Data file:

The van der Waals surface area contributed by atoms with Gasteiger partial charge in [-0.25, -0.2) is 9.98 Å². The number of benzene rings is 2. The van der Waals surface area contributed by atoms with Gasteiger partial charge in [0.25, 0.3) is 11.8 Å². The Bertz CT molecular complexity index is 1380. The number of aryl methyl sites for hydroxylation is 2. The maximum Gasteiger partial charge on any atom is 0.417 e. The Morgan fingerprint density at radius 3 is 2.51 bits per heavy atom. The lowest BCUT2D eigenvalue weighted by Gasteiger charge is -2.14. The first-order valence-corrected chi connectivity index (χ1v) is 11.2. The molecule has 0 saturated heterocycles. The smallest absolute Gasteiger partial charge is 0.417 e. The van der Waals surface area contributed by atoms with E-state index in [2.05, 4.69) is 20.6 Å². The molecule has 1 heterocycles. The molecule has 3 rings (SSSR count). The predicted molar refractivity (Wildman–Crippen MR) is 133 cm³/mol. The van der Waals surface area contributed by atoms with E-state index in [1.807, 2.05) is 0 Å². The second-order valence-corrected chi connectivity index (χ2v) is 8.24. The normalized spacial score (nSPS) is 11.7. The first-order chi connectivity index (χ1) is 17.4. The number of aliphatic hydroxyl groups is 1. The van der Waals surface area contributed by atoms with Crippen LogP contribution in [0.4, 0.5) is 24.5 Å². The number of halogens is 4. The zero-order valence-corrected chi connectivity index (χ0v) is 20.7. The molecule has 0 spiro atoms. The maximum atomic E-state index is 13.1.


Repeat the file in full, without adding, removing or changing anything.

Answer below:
The van der Waals surface area contributed by atoms with Gasteiger partial charge in [-0.25, -0.2) is 9.98 Å². The number of benzene rings is 2. The van der Waals surface area contributed by atoms with Gasteiger partial charge in [0.25, 0.3) is 11.8 Å². The Bertz CT molecular complexity index is 1380. The number of aryl methyl sites for hydroxylation is 2. The maximum Gasteiger partial charge on any atom is 0.417 e. The Morgan fingerprint density at radius 3 is 2.51 bits per heavy atom. The lowest BCUT2D eigenvalue weighted by Gasteiger charge is -2.14. The first-order valence-corrected chi connectivity index (χ1v) is 11.2. The molecule has 0 saturated heterocycles. The smallest absolute Gasteiger partial charge is 0.417 e. The van der Waals surface area contributed by atoms with E-state index in [2.05, 4.69) is 20.6 Å². The molecule has 1 heterocycles. The molecule has 3 rings (SSSR count). The predicted molar refractivity (Wildman–Crippen MR) is 133 cm³/mol. The van der Waals surface area contributed by atoms with E-state index in [1.807, 2.05) is 0 Å². The second-order valence-corrected chi connectivity index (χ2v) is 8.24. The normalized spacial score (nSPS) is 11.7. The first-order chi connectivity index (χ1) is 17.4. The number of aliphatic hydroxyl groups is 1. The van der Waals surface area contributed by atoms with Crippen LogP contribution in [0.4, 0.5) is 24.5 Å². The number of halogens is 4. The zero-order valence-corrected chi connectivity index (χ0v) is 20.7. The molecule has 0 spiro atoms. The maximum atomic E-state index is 13.1.